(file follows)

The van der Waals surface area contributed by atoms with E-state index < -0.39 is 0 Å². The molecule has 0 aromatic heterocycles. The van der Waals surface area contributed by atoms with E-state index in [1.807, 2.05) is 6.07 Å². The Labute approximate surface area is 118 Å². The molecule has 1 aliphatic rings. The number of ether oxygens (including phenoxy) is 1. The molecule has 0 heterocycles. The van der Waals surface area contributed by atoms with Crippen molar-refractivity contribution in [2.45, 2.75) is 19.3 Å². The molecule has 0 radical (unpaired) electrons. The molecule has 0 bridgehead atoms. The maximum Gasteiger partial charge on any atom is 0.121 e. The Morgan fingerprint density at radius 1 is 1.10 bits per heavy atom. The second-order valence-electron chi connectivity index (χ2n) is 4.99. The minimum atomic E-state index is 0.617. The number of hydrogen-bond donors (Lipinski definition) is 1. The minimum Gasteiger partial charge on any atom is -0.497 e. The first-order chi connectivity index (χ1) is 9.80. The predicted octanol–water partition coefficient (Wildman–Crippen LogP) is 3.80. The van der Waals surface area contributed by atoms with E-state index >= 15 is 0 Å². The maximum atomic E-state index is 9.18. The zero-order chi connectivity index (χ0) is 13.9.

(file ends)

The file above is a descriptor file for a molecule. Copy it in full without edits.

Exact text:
The van der Waals surface area contributed by atoms with E-state index < -0.39 is 0 Å². The molecule has 0 aromatic heterocycles. The van der Waals surface area contributed by atoms with E-state index in [1.807, 2.05) is 6.07 Å². The Labute approximate surface area is 118 Å². The molecule has 1 aliphatic rings. The number of ether oxygens (including phenoxy) is 1. The molecule has 0 heterocycles. The van der Waals surface area contributed by atoms with Crippen molar-refractivity contribution in [2.45, 2.75) is 19.3 Å². The molecule has 0 radical (unpaired) electrons. The molecule has 0 bridgehead atoms. The maximum Gasteiger partial charge on any atom is 0.121 e. The Morgan fingerprint density at radius 1 is 1.10 bits per heavy atom. The second-order valence-electron chi connectivity index (χ2n) is 4.99. The minimum atomic E-state index is 0.617. The number of hydrogen-bond donors (Lipinski definition) is 1. The minimum Gasteiger partial charge on any atom is -0.497 e. The first-order chi connectivity index (χ1) is 9.80. The predicted octanol–water partition coefficient (Wildman–Crippen LogP) is 3.80. The van der Waals surface area contributed by atoms with E-state index >= 15 is 0 Å². The maximum atomic E-state index is 9.18. The zero-order chi connectivity index (χ0) is 13.9.